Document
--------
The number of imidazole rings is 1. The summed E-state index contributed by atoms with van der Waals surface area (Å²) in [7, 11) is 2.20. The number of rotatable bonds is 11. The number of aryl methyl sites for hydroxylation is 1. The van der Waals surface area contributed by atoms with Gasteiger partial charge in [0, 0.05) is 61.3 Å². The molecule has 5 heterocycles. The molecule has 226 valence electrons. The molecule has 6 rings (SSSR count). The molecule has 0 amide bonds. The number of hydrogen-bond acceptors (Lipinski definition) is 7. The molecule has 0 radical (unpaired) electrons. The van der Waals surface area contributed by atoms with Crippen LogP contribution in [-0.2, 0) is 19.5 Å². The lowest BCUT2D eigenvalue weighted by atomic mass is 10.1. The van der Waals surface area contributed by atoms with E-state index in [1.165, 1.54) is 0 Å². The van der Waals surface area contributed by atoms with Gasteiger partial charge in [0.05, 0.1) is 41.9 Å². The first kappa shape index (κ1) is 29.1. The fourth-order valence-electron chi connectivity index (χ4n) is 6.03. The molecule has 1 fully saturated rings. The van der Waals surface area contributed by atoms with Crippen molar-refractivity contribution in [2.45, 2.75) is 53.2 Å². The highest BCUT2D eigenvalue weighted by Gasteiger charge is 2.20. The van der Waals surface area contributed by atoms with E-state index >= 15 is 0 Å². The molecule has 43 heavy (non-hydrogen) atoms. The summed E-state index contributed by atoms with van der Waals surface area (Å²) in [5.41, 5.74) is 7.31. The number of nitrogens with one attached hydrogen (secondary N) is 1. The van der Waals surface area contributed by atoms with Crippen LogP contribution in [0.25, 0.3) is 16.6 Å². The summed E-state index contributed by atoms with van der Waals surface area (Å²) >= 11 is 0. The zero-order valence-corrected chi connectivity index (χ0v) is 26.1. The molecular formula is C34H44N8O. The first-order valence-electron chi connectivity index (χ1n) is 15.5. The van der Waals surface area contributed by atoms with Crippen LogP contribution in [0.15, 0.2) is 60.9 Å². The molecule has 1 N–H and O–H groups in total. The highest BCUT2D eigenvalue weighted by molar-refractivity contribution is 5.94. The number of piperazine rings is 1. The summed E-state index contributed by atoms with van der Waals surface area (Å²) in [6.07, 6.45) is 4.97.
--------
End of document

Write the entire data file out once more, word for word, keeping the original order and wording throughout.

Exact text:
The number of imidazole rings is 1. The summed E-state index contributed by atoms with van der Waals surface area (Å²) in [7, 11) is 2.20. The number of rotatable bonds is 11. The number of aryl methyl sites for hydroxylation is 1. The van der Waals surface area contributed by atoms with Gasteiger partial charge in [0, 0.05) is 61.3 Å². The molecule has 5 heterocycles. The molecule has 226 valence electrons. The molecule has 6 rings (SSSR count). The molecule has 0 amide bonds. The number of hydrogen-bond acceptors (Lipinski definition) is 7. The molecule has 0 radical (unpaired) electrons. The van der Waals surface area contributed by atoms with Crippen LogP contribution in [-0.2, 0) is 19.5 Å². The lowest BCUT2D eigenvalue weighted by atomic mass is 10.1. The van der Waals surface area contributed by atoms with E-state index in [1.165, 1.54) is 0 Å². The van der Waals surface area contributed by atoms with Gasteiger partial charge in [0.05, 0.1) is 41.9 Å². The first kappa shape index (κ1) is 29.1. The fourth-order valence-electron chi connectivity index (χ4n) is 6.03. The molecule has 1 fully saturated rings. The van der Waals surface area contributed by atoms with Crippen molar-refractivity contribution in [2.45, 2.75) is 53.2 Å². The highest BCUT2D eigenvalue weighted by Gasteiger charge is 2.20. The van der Waals surface area contributed by atoms with E-state index >= 15 is 0 Å². The molecule has 43 heavy (non-hydrogen) atoms. The summed E-state index contributed by atoms with van der Waals surface area (Å²) in [5.41, 5.74) is 7.31. The number of nitrogens with one attached hydrogen (secondary N) is 1. The van der Waals surface area contributed by atoms with Crippen LogP contribution in [0.25, 0.3) is 16.6 Å². The summed E-state index contributed by atoms with van der Waals surface area (Å²) >= 11 is 0. The zero-order valence-corrected chi connectivity index (χ0v) is 26.1. The molecular formula is C34H44N8O. The first-order valence-electron chi connectivity index (χ1n) is 15.5. The van der Waals surface area contributed by atoms with Crippen LogP contribution in [0.15, 0.2) is 60.9 Å². The molecule has 1 N–H and O–H groups in total. The highest BCUT2D eigenvalue weighted by molar-refractivity contribution is 5.94. The number of piperazine rings is 1. The summed E-state index contributed by atoms with van der Waals surface area (Å²) in [6.07, 6.45) is 4.97.